This course only begins the journey. The goal of the course is to inspire students to commit to a lifelong journey of discernment, action and more powerful leadership of themselves and others.

This course will count as five credits and is open to seniors in a business related major or minor.



Technological advances, an integrated global marketplace and a seismic unleashing of entrepreneurial creativity have created enormous advances in how the world works, lives, and plays.  

But these forces have put extraordinary pressures on companies to perform exceptionally, innovate rapidly, and produce more immediate results. Under these market pressures, many leaders and companies have lost their ability to invest for the longer term, in turn yielding devastating effects to their company culture, and ability to sustain their competitive position against new and nimbler competitors.


At no time in history has the pressure on each of us to perform at our highest level and at any cost been greater. Deciding, acting and leading ourselves and others have never been more difficult. Given modern social infrastructures and other information technologies, business is a 24-hour a day game and to win the game, we must out-think, out-create, and out-hustle our competition in timeframes that were unimaginable only one generation ago. There are few rules in this competitive world, no playbook on corporate and personal boundaries and few 'norms' of personal behavior that guide the hours we spend in relationships versus in our own tasks, our expectations of the results of others, and, chiefly, our expectations for how we live our lives.  This relentless focus on producing results affects C-suite, managers, and shop floor alike and leaves little time to unplug and think, DISCERN what are our real PRIORITIES, and discover what is our PURPOSE.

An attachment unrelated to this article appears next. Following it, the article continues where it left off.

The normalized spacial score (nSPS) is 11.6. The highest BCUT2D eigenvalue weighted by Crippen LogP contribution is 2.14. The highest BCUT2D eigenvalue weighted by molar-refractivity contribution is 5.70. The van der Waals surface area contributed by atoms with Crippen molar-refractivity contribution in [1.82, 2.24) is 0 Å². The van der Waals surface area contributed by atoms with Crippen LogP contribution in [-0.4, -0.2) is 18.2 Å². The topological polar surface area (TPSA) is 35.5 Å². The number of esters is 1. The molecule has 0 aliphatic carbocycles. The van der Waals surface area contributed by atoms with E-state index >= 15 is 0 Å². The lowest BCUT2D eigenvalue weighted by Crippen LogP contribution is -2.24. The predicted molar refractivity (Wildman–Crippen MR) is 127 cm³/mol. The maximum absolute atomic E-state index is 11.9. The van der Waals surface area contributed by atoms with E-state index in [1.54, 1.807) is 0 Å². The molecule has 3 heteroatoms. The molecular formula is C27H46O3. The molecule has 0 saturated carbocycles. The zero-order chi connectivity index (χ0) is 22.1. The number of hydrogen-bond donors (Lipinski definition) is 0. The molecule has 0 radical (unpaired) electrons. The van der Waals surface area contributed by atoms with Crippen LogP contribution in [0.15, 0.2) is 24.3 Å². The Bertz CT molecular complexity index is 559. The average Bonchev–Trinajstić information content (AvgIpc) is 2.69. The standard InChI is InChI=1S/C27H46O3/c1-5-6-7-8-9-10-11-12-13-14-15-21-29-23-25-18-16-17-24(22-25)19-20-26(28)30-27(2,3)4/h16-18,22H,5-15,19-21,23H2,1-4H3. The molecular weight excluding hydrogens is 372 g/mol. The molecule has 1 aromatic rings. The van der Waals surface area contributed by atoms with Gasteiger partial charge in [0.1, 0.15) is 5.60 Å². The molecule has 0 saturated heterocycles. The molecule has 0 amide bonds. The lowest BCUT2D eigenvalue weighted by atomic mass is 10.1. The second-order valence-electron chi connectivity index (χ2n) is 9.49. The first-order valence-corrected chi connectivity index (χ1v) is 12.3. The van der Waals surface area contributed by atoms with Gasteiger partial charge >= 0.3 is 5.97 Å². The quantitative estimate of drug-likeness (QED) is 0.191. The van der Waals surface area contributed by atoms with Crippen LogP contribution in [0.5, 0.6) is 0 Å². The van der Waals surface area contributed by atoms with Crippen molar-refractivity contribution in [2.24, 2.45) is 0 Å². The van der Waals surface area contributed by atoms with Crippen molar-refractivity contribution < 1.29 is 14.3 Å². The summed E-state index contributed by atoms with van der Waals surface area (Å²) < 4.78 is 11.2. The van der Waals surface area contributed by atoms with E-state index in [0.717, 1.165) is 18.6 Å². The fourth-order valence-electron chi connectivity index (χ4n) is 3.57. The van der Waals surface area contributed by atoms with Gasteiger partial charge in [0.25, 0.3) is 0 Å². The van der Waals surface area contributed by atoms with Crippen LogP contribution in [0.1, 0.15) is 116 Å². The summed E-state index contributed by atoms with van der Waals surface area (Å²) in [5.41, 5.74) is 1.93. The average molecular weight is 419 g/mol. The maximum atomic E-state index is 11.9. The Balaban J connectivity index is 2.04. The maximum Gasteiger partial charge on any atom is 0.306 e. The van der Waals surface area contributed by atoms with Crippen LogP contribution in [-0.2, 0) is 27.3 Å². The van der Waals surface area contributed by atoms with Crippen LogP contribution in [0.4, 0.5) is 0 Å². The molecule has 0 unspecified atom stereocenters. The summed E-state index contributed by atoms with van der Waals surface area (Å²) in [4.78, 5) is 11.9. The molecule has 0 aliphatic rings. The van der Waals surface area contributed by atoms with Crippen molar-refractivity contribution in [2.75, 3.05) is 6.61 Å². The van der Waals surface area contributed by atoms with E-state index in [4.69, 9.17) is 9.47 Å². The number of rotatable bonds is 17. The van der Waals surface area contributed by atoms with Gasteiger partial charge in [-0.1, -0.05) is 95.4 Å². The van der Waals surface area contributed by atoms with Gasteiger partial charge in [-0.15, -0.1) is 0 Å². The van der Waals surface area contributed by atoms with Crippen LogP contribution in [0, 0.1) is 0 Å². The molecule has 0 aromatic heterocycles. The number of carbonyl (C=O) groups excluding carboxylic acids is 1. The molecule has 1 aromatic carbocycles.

Within this rapidly changing environment, new ways of working, communicating, innovating and leading are developing; many are healthy, some are not. But from earliest history, throughout periods of disruptive change, are also some principles, ideas and virtues that do not change but help us adapt while preserving our ability to connect with ourselves and with others.


Students investment in the Leadership Development Team (LDT) process is THE critical focal point of the Conscientious Capitalism Course. It is work within the LDT’s where each student learns two critical life skills required for Conscientious leadership:


  1. Discovering, sharing, developing and living their authentic Virtues, Purpose and Priorities.
  2. Sharing and supporting the Virtues, Purpose and Priorities of others.

Ten Steps define the LDT Process:

Knowing Myself

  1. Discerning My Life Story: Creating the mural of People, Events, Experiences that shaped my life.